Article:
Silence filled the alley, broken only by their own heavy breathing.

Midoriya had his hands raised slightly in surrender, his back against a wall. He had nothing to defend himself with; no chance of stopping Stain now.

After a moment, Stain spoke. “One’s character doesn’t change so quickly,” he said. “Your friend hunted me down to kill me. Today, he did it again. Following you, he would become another fake, no matter how hard you try. No true hero should act out of revenge.”

“If he was ready to be a hero, then he would have already graduated class A,” Midoriya almost whispered.

Iida simply stared, watching Midoriya’s eyes flicker towards him through cracked lenses.

“But we’re not ready,” he continued. “Just like our teacher said. We’ll only be ready when we really understand why we’re here – and not all of us do. Is that really enough to warrant his death?”

Iida could see Stain’s smile. “Your words are sharp,” the Hero Killer told Midoriya. “Your skills need sharpening.”

The tip of the sword was pressing right on Midoriya’s skin now. He didn’t dare look at it, his eyes focused on the deadly villain before him.

“For that, class President, I will let you and your friend live.”

Iida breathed a shaky sigh of relief, but he was all too aware he may have just been referring to Midoriya and Shoto.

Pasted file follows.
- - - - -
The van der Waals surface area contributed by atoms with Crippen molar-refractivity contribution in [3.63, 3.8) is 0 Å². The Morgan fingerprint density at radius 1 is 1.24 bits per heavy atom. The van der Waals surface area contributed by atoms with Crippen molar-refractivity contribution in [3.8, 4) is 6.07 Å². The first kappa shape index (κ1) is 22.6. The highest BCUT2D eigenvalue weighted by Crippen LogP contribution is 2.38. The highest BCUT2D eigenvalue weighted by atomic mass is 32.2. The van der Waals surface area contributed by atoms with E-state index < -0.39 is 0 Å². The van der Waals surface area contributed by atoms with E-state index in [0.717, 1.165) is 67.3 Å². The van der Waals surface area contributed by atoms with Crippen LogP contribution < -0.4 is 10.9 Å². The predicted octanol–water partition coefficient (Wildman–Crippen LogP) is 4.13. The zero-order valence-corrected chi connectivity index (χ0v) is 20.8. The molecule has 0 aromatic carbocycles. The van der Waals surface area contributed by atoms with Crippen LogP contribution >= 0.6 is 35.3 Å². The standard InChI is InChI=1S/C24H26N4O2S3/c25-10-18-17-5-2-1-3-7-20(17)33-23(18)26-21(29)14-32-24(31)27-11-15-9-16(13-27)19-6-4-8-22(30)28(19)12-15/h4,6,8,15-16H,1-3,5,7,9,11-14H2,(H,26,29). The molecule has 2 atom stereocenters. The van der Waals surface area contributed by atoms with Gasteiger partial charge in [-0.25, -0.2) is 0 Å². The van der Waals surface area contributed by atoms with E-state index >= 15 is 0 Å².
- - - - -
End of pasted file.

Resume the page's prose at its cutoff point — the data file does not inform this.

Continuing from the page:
His fears were quickly confirmed, “But I will be finishing my work here, today. The young Ingenium shall die.”

And without further warning, two actions occurred in immediate subsequence.

Midoriya punched Stain in the gut, ducking and hitting the side of Stain’s wrist harshly with his other hand to bat the sword out of the way. The movement was so sudden that Stain couldn’t have possibly countered it.

The second action was Shoto’s. Far quicker than Iida had recovered, he leapt to his feet and sent another barrage of ice at Stain’s back.

Midoriya ducked and rolled out of the way. As Stain was hit by the full power of the ice, Midoriya was just able to twist his wrist and yank that sword away once more.

With Stain temporarily immobilised, Shoto and Midoriya quickly came to the same conclusion – run.

“I’ll get Iida!” Shoto announced. He charged over, bent down and lifted Iida up, resting Iida’s good arm over his shoulders.

No…” Iida said weakly, trying to convince them to leave him behind.